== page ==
On Friday, September 21, 2012, I got up early and headed to Research Medical Center for my colonoscopy. My hope was to hear the symptoms I was having were due to stress. Worst case scenario, I had an ulcer. As I woke up in the recovery room, I remember hearing clear as day: "cancer...Kristopher Saim...follow-up."
As I continued to wake up, the doctor came to talk to me. I braced myself, waiting to hear those words - but all he was willing to say was I had a tumor in my colon and they had sent part of it off for biopsy. I had to wait 72 hours for the results. It was a rough weekend.
On Monday, everything changed with a short, five minute phone call. The nurse told me I had cancer. I heard the words and started crying. After, I walked upstairs to tell my husband, AJ. I was truly afraid my life would be over soon. So many things were rushing through my head: life insurance and my kids, not seeing them grow older, missing out on high school graduations. How was I going to be able to tell them and not break their hearts? How would my parent react?
I was only 40 years old. I hadn’t experienced all I want to experience in this life.
Dealing With Diagnosis
The next few months were a blur. Doctor visit after doctor visit, surgery, hospital stays, emergency surgery, chemotherapy. It all runs together. Somewhere in the midst of all the craziness, I found strength. I recaptured my positive attitude. I talked to God for the first time in ages. I leaned on people for support and the support poured in from everywhere. It's amazing how much love and good there is in this world.
In October I had two surgeries. The second left me with an ileostomy. My waste now empties from my body through a stoma and into a bag. The bag has taught me patience I never knew existed.
Eighteen days and 40 pounds later (yes, I lost 40 pounds), I came home feeling tired and sore. But I came home happy - happy to be alive and happy to be loved. There's something to be said for receiving a message from God like cancer: Quit being stupid. Be thankful for who and what you have. Live each day to the fullest. Love with all your heart. Forgive.
Living Life With Cancer
I returned to work on December 3 in a limited capacity. Not mentally limited, mind you. I was ready to take on the world!
At work, my PlattForm family created #TeamKris. More than 70 people flooded social media with images of support. I was overwhelmed and emotional at the number of people who participated.
In spite of everything that has happened, I feel much more complete as a person. I am confident by summer, I will be cancer free. I will survive.
More importantly, my family feels more love, more fulfillment, more emotion and more hope. You see, I might be the one who was diagnosed with cancer, but it ate away at my whole family. They might not physically have had those surgeries and might not have to sit through chemo, but I know they are feeling it. Had I not experienced the love and support from my family and friends, I might have given up.
On Fundraising Advice
Once I determined I was going to raise money for the Colon Cancer Alliance (CCA), I knew EXACTLY how I was going to achieve success. I just had no idea that I would be able to double my goal of $2,500!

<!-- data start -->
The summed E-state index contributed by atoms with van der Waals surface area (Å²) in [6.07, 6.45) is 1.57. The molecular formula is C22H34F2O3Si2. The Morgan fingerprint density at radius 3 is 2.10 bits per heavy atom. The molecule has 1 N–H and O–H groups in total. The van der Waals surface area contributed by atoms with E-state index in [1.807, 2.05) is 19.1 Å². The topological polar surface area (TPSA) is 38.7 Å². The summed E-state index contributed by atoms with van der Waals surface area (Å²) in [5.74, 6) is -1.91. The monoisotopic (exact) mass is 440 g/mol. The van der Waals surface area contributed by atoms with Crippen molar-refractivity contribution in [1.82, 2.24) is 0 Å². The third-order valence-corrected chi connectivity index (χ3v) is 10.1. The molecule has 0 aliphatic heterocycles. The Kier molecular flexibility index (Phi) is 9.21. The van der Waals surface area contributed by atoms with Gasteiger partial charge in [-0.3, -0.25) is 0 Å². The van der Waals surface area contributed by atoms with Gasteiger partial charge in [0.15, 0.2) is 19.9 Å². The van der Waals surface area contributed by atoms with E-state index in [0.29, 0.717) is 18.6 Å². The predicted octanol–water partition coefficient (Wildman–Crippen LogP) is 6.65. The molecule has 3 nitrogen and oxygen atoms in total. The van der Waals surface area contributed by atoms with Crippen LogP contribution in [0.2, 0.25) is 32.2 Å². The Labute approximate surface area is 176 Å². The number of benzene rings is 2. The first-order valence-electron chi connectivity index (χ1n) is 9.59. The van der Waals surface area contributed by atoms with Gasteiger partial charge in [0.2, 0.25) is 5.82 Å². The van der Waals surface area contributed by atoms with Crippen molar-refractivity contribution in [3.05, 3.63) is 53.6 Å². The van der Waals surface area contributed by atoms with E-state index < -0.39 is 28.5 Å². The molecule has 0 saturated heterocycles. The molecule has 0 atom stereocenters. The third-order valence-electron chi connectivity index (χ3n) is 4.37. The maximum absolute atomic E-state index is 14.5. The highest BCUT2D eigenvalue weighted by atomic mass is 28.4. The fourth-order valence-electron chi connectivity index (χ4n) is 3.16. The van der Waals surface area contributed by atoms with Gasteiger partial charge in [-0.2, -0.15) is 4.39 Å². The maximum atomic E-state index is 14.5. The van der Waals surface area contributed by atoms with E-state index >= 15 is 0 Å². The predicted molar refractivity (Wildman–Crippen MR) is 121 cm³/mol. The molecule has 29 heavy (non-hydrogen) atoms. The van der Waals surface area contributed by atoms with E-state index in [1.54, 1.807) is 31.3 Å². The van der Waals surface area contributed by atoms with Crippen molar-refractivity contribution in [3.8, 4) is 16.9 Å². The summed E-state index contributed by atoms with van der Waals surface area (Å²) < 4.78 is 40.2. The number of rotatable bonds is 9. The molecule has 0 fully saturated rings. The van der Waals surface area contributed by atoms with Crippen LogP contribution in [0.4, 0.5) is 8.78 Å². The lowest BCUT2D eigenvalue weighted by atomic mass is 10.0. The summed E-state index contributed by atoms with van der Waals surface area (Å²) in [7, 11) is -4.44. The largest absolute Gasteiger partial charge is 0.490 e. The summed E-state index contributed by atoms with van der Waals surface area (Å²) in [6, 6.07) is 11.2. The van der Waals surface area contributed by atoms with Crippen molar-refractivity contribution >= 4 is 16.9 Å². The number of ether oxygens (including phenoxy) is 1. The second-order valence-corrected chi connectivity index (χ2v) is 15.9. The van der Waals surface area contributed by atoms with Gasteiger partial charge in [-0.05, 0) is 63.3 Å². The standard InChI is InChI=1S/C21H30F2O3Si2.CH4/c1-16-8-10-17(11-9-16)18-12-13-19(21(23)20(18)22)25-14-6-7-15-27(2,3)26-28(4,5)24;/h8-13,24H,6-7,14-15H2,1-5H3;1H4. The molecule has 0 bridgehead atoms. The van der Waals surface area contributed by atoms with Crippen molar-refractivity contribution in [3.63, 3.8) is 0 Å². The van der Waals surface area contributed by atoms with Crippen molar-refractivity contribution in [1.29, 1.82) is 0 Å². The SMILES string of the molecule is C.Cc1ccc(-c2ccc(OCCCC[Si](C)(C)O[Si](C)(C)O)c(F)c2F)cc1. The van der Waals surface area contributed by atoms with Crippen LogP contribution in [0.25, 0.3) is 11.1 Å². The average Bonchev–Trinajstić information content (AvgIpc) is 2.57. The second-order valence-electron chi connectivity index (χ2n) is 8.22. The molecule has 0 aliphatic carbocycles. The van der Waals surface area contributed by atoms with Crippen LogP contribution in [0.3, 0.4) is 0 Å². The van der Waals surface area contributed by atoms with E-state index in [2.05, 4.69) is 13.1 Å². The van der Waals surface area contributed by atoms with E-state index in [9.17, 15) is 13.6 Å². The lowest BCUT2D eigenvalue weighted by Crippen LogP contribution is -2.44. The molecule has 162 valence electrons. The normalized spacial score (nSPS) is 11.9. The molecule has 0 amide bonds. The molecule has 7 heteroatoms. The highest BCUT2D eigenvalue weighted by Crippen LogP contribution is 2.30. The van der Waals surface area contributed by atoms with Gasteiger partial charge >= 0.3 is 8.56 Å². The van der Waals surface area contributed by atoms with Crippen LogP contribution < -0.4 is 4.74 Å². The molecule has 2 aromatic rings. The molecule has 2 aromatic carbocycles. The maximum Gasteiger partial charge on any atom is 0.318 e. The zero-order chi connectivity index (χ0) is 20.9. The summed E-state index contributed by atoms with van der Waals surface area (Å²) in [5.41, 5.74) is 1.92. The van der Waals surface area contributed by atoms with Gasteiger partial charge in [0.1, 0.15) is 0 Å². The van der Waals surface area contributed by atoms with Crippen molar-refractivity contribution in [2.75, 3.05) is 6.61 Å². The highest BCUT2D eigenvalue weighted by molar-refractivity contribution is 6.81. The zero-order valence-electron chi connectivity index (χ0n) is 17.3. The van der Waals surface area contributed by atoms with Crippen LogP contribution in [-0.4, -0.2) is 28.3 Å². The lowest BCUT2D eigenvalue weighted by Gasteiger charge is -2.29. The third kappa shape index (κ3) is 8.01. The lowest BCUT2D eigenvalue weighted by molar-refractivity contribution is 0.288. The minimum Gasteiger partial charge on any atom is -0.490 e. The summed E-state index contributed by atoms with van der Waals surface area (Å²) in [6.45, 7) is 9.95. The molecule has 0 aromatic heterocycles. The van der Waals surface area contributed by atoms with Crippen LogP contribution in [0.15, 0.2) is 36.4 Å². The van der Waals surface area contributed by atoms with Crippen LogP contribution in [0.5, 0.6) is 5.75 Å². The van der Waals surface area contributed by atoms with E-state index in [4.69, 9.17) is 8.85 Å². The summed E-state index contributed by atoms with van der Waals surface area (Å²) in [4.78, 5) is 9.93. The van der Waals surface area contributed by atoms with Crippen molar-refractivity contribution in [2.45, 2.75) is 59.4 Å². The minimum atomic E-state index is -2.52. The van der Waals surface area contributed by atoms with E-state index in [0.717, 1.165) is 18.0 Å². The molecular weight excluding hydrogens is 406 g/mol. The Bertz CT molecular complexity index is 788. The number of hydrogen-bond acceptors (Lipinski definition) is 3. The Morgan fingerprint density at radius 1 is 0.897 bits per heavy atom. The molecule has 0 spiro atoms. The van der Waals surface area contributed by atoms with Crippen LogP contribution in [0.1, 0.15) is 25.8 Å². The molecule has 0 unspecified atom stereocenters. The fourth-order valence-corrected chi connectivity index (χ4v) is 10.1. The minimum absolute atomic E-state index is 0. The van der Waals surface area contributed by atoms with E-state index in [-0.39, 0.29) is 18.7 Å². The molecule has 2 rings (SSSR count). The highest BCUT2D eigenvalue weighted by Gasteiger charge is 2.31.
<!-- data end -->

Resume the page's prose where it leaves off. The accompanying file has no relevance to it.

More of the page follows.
Every time someone makes a donation, I call them out on Facebook with a tag and a thank you. Every time I do this, I always include the link with a request for more donations. Social media, Facebook specifically, has been the key to my fundraising success. The other piece, of course, has been the amazing generosity of my supporters. One very good friend donated $500. I was astonished at how moved people have been.
In addition to the raw cash donations through the CCA Dress in Blue Day site, I have also been selling Team Kris wrist bands (think LIVESTRONG) and Team Kris t-shirts; $3.20 of every band sold and $7 from every t-shirt sold goes to the CCA. In my community we have organized several charity events, some benefitting the CCA and others benefitting a local charity called the Jennifer Ireland Foundation. From karaoke to drag shows to silent auctions and bake sales, March is going to be a great month!
My fundraising advice? Don't wait - even if your network isn't deep, ANY money you raise will be put to good use! Secondly, you would be surprised at all of the people willing to help out with fundraising events. Check with restaurants you frequent for gift cards, check with wine clubs for free tastings; there are tons of things people will bid on in a silent auction. Bake sales are a piece of cake, no pun intended. There is no reason to hesitate! Get out there and start sharing your story of how colon cancer has affected you and your family and make a difference!
On His Own Heroes
My parents and my partner are definitely my heroes. I can't even type this without getting emotional. I have never felt so lucky that my Mom and Dad are my Mom and Dad. In my adult life, I have been blessed with finding my true soulmate in AJ. At 32, he isn't scheduled to be screened for quite some time, but he is going to be screened this year. These three individuals have truly been my rocks through this entire ordeal and define hero for me. I would not have made it through this without all of their love and support. They will definitely get screened as a result of my diagnosis and it will make me so happy when those scopes come back clean.
-Kristopher Saim, 40
Stage III colon cancer patient/awareness rock star